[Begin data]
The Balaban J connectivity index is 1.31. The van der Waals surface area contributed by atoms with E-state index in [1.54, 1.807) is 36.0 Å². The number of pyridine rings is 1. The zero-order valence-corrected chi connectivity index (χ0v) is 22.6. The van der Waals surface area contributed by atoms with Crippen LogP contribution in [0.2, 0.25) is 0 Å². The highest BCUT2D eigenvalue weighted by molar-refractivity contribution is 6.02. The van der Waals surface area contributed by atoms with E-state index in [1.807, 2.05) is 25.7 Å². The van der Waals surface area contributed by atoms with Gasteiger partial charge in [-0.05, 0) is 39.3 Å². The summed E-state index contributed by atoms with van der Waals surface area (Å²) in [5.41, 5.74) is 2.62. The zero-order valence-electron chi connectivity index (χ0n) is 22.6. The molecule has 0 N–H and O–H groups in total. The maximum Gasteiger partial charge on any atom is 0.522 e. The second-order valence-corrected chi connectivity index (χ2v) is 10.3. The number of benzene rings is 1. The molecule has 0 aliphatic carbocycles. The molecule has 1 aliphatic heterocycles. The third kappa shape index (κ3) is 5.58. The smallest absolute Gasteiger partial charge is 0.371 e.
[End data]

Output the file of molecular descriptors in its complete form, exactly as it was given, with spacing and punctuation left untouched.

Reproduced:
The Balaban J connectivity index is 1.31. The van der Waals surface area contributed by atoms with E-state index in [1.54, 1.807) is 36.0 Å². The number of pyridine rings is 1. The zero-order valence-corrected chi connectivity index (χ0v) is 22.6. The van der Waals surface area contributed by atoms with Crippen LogP contribution in [0.2, 0.25) is 0 Å². The highest BCUT2D eigenvalue weighted by molar-refractivity contribution is 6.02. The van der Waals surface area contributed by atoms with E-state index in [1.807, 2.05) is 25.7 Å². The van der Waals surface area contributed by atoms with Gasteiger partial charge in [-0.05, 0) is 39.3 Å². The summed E-state index contributed by atoms with van der Waals surface area (Å²) in [5.41, 5.74) is 2.62. The zero-order valence-electron chi connectivity index (χ0n) is 22.6. The molecule has 0 N–H and O–H groups in total. The maximum Gasteiger partial charge on any atom is 0.522 e. The second-order valence-corrected chi connectivity index (χ2v) is 10.3. The number of benzene rings is 1. The molecule has 0 aliphatic carbocycles. The molecule has 1 aliphatic heterocycles. The third kappa shape index (κ3) is 5.58. The smallest absolute Gasteiger partial charge is 0.371 e.